Objective: To estimate the effect of maternal heart disease on fetal growth and neonatal outcomes.
Methods: A retrospective cohort study of all women with congenital and acquired heart disease admitted at Chelsea and Westminster Hospital between 1994 and 2010 was performed. The women who delivered immediately before and immediately after each index pregnancy were used as controls. Data were obtained from medical and obstetric notes. Birth weight percentiles were calculated using a customized birth weight percentile program, and neonatal complications (preterm birth, perinatal mortality, and recurrence of congenital heart disease) were noted.
Results: Median birth weight percentile was significantly lower in the heart disease group (31) compared with the control group (49;P.001 Mann-Whitney U test [corrected].The rate of neonatal complications was significantly higher in the heart disease group (34% compared with 15%). Preterm birth occurred in 42 (13%) pregnancies, of which 67% were iatrogenic. Eighty-one (25%) newborns in the heart disease group were small for gestational age, and there were four stillbirths and four neonatal deaths (perinatal mortality rate 20 per 1,000).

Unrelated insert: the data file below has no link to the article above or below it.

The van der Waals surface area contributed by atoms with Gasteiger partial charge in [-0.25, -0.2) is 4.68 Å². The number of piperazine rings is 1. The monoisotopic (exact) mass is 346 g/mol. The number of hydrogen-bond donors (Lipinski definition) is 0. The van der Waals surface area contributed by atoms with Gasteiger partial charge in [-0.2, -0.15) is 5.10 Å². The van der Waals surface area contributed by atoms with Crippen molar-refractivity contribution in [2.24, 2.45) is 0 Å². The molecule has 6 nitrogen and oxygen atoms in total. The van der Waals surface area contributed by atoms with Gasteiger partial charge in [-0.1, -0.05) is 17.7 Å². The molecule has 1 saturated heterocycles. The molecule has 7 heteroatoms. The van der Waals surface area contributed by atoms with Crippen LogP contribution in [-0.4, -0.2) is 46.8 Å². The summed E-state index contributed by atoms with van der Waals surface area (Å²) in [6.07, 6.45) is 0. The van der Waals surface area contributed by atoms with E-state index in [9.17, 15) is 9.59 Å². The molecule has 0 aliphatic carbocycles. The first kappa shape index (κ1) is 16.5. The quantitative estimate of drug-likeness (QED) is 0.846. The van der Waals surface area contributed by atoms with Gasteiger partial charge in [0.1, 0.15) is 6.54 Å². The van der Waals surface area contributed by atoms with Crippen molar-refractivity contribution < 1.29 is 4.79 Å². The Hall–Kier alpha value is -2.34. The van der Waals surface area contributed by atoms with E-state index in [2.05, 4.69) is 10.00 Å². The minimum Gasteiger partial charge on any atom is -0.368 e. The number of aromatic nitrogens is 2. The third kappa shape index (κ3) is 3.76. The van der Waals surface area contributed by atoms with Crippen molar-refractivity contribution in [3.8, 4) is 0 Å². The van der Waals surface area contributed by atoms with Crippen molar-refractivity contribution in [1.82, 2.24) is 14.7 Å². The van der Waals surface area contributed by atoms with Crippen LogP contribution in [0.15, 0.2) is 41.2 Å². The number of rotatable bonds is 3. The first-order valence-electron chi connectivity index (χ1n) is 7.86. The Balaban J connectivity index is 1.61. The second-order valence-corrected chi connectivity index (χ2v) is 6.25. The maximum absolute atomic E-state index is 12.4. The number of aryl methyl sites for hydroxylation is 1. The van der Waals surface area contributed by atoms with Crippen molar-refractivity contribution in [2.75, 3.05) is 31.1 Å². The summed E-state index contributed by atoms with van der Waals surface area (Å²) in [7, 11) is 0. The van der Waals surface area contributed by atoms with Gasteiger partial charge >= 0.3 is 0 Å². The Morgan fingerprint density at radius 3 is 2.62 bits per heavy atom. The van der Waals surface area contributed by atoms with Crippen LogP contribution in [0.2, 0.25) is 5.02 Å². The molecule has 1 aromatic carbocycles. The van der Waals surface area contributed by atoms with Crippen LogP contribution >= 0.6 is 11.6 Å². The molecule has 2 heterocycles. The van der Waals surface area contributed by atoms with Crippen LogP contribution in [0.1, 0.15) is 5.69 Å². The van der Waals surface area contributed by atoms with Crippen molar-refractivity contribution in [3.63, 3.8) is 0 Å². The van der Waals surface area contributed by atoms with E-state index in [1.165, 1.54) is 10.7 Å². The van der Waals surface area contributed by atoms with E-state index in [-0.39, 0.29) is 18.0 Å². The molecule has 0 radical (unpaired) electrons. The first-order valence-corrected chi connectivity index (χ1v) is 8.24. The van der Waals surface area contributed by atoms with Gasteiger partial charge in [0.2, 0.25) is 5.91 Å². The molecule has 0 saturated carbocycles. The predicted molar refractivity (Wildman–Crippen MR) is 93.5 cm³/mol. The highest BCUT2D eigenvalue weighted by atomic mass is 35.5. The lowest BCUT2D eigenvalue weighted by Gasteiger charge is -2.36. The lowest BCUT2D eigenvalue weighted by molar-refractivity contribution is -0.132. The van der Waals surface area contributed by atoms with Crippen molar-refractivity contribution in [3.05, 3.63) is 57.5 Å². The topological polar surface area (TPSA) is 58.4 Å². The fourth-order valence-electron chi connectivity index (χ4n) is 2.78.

Conclusion: This cohort study suggests a significant reduction in fetal growth rates associated with maternal heart disease, which is also associated with preterm delivery and reduced birth weight. The presence of maternal cyanosis and a reduced cardiac output are the most significant predictors.
Level of evidence: II.